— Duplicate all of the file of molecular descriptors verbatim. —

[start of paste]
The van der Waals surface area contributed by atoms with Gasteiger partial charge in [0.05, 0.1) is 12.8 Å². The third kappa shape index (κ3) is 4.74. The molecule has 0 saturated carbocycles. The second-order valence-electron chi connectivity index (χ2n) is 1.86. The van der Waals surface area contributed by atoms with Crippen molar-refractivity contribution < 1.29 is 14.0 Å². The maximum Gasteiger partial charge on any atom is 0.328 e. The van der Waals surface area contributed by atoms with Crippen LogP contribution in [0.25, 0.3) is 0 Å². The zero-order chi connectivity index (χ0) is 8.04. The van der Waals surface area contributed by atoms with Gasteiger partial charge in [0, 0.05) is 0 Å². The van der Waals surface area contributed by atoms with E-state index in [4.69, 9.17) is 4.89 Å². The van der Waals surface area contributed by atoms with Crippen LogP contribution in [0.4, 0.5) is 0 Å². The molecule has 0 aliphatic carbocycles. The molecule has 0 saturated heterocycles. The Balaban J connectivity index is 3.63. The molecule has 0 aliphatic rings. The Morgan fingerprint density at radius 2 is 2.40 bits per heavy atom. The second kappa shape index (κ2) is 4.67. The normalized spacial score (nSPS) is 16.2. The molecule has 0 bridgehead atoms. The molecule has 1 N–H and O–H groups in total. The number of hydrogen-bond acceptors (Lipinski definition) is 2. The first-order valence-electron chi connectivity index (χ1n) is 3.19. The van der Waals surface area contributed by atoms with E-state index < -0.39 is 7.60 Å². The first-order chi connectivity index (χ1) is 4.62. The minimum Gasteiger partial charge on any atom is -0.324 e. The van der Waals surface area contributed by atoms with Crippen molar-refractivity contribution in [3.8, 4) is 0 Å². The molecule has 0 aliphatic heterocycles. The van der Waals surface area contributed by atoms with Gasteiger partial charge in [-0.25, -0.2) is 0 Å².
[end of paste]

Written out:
The van der Waals surface area contributed by atoms with Gasteiger partial charge in [0.05, 0.1) is 12.8 Å². The third kappa shape index (κ3) is 4.74. The molecule has 0 saturated carbocycles. The second-order valence-electron chi connectivity index (χ2n) is 1.86. The van der Waals surface area contributed by atoms with Crippen molar-refractivity contribution < 1.29 is 14.0 Å². The maximum Gasteiger partial charge on any atom is 0.328 e. The van der Waals surface area contributed by atoms with Crippen LogP contribution in [0.25, 0.3) is 0 Å². The zero-order chi connectivity index (χ0) is 8.04. The van der Waals surface area contributed by atoms with Gasteiger partial charge in [0, 0.05) is 0 Å². The van der Waals surface area contributed by atoms with E-state index in [4.69, 9.17) is 4.89 Å². The van der Waals surface area contributed by atoms with Crippen LogP contribution in [0.4, 0.5) is 0 Å². The molecule has 0 aliphatic carbocycles. The molecule has 0 saturated heterocycles. The Balaban J connectivity index is 3.63. The molecule has 0 aliphatic rings. The Morgan fingerprint density at radius 2 is 2.40 bits per heavy atom. The second kappa shape index (κ2) is 4.67. The normalized spacial score (nSPS) is 16.2. The molecule has 0 bridgehead atoms. The molecule has 1 N–H and O–H groups in total. The number of hydrogen-bond acceptors (Lipinski definition) is 2. The first-order valence-electron chi connectivity index (χ1n) is 3.19. The van der Waals surface area contributed by atoms with E-state index < -0.39 is 7.60 Å². The first-order chi connectivity index (χ1) is 4.62. The minimum Gasteiger partial charge on any atom is -0.324 e. The van der Waals surface area contributed by atoms with Crippen molar-refractivity contribution in [3.8, 4) is 0 Å². The molecule has 0 aliphatic heterocycles. The van der Waals surface area contributed by atoms with Gasteiger partial charge in [-0.25, -0.2) is 0 Å².